In the hook for “Stop Lyin’,” Ill quips that “every skill ain’t a talent.” Oh really.
I don’t really know what the emcee was thinking when he penned that, but it got me thinking about the difference between the two. The way I see it, a talent is something that comes naturally, an innate ability to perform an action. A skill is something useful, something beneficial. I started thinking about that line flipped around; every talent ain’t a skill. In third grade, there was that one kid who could make the grossest, most realistic farting noises with his armpits. The kid had talent, but, in the long run, it’d be a stretch to call him skilled.
Illogic is what I’d label a talented rapper.
I’m not tryna diss him. In a sea of mediocre, identical underground albums that ramble on about “keeping it real,” “hip-hop” and “spreading knowledge” etc, Illogic pushes limits of thought and barely grazes these concepts. He doesn’t whine about how Puffy’s getting rich, he doesn’t brag about how long he’s been rapping, he just spits nuclear poetry over ill beats by Blueprint. But that doesn’t change how I feel about “Got Lyrics?” which is that I enjoyed listening to it for a few days straight so I could review the jawn, but I probably won’t really check for it again.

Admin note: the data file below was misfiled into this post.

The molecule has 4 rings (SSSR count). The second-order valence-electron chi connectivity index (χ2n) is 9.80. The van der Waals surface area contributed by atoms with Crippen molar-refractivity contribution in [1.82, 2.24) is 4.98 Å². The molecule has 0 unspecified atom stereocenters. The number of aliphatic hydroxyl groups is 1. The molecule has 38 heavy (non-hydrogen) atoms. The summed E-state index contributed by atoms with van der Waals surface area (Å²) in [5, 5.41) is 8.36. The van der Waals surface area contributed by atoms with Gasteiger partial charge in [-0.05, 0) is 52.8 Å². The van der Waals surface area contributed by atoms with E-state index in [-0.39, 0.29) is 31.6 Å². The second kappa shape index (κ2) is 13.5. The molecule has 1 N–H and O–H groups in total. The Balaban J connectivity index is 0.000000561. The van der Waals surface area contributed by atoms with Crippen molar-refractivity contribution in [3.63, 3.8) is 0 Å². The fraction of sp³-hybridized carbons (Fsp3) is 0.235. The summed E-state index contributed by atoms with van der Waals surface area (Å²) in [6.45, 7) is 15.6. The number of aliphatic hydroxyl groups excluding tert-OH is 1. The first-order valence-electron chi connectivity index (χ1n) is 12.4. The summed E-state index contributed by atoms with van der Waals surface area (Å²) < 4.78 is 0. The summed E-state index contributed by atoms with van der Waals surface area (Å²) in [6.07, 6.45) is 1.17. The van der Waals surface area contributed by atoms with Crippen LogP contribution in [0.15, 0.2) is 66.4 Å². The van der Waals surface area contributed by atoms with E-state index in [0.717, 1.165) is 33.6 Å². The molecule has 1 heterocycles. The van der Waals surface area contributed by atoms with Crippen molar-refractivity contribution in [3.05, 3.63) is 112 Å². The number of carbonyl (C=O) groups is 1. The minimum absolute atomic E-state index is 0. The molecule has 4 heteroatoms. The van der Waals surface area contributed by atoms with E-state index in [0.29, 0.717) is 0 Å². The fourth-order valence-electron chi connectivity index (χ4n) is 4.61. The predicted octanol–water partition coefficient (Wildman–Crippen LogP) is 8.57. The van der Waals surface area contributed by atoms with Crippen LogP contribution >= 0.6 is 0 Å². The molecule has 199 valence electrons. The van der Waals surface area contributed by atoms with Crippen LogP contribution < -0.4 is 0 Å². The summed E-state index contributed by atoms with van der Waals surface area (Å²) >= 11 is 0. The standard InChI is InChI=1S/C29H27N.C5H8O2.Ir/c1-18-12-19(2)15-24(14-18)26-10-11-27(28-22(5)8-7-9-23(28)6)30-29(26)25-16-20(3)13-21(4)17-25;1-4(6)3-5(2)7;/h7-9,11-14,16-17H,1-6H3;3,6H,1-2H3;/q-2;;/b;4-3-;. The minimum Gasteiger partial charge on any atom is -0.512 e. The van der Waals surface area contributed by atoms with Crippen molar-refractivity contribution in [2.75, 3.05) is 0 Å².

Illogic gets too scientific; there’s almost no content to grasp. Only “The Name Game” and “Break Bread” approach concepts, while the other 9 tracks stay on some bland next shit. Occasionally lines jump out at the listener, and they stop and think how “growing up is optional/getting old is mandatory.” But instead of expanding on this interesting line, Illogic jumps to the next one about splitting reality with his words and blah blah blah. I guess it’s dope, but…why? Without a cat as skilled as Blueprint behind the boards, “Got Lyrics?” would be tedious at best. Print nostalgically weaves soul and funk samples into down-tempo tracks that would probably be just as entertaining without the bars on top. The tight backbeat of “Day By Day” with the vocal sample singing the title in the hook definately got my head nodding, as did the simple horns on “Figment Of My Concentration.”
For all that are feeling “Got Lyrics?” consider that rapping like this is a recent concept. The differences between “good” abstract science rap and the science that sucks is still vague. I never really felt anyone in the Anticon camp, but I spent my summer listening to Cannibal Ox and Aesop Rock.